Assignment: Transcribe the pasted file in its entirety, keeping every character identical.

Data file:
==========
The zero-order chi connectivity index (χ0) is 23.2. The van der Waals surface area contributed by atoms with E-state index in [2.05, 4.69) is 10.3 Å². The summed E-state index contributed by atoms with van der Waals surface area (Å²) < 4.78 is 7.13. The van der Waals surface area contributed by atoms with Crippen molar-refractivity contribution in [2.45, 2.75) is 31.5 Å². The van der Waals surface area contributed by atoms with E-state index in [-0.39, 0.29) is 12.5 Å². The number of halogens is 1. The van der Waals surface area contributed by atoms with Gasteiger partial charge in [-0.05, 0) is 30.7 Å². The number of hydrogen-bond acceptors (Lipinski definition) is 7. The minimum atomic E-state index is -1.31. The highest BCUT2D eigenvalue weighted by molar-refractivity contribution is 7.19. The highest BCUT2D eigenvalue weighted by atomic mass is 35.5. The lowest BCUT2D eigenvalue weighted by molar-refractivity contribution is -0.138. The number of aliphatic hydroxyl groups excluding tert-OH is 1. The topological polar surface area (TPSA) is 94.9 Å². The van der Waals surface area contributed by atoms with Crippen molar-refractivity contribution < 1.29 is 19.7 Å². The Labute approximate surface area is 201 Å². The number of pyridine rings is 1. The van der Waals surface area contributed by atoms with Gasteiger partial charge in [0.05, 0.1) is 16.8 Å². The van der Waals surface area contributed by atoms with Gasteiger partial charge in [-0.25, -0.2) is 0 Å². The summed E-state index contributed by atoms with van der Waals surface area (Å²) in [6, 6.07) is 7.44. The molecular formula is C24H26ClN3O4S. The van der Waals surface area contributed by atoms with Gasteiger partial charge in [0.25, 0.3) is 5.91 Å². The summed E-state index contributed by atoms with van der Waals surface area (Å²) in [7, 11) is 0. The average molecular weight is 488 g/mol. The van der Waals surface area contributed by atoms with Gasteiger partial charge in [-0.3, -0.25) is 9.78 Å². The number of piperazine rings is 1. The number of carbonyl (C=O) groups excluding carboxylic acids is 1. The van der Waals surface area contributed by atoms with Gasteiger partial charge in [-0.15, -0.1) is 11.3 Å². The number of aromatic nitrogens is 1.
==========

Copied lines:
The zero-order chi connectivity index (χ0) is 23.2. The van der Waals surface area contributed by atoms with E-state index in [2.05, 4.69) is 10.3 Å². The summed E-state index contributed by atoms with van der Waals surface area (Å²) < 4.78 is 7.13. The van der Waals surface area contributed by atoms with Crippen molar-refractivity contribution in [2.45, 2.75) is 31.5 Å². The van der Waals surface area contributed by atoms with E-state index in [-0.39, 0.29) is 12.5 Å². The number of halogens is 1. The van der Waals surface area contributed by atoms with Gasteiger partial charge in [-0.05, 0) is 30.7 Å². The number of hydrogen-bond acceptors (Lipinski definition) is 7. The minimum atomic E-state index is -1.31. The highest BCUT2D eigenvalue weighted by molar-refractivity contribution is 7.19. The highest BCUT2D eigenvalue weighted by atomic mass is 35.5. The lowest BCUT2D eigenvalue weighted by molar-refractivity contribution is -0.138. The number of aliphatic hydroxyl groups excluding tert-OH is 1. The topological polar surface area (TPSA) is 94.9 Å². The van der Waals surface area contributed by atoms with Crippen molar-refractivity contribution < 1.29 is 19.7 Å². The Labute approximate surface area is 201 Å². The number of pyridine rings is 1. The van der Waals surface area contributed by atoms with Gasteiger partial charge in [0.05, 0.1) is 16.8 Å². The van der Waals surface area contributed by atoms with Gasteiger partial charge in [-0.25, -0.2) is 0 Å². The summed E-state index contributed by atoms with van der Waals surface area (Å²) in [6, 6.07) is 7.44. The molecular formula is C24H26ClN3O4S. The van der Waals surface area contributed by atoms with Gasteiger partial charge in [0.25, 0.3) is 5.91 Å². The summed E-state index contributed by atoms with van der Waals surface area (Å²) in [7, 11) is 0. The average molecular weight is 488 g/mol. The van der Waals surface area contributed by atoms with Gasteiger partial charge in [-0.3, -0.25) is 9.78 Å². The number of piperazine rings is 1. The number of carbonyl (C=O) groups excluding carboxylic acids is 1. The van der Waals surface area contributed by atoms with Gasteiger partial charge in [-0.15, -0.1) is 11.3 Å². The number of aromatic nitrogens is 1.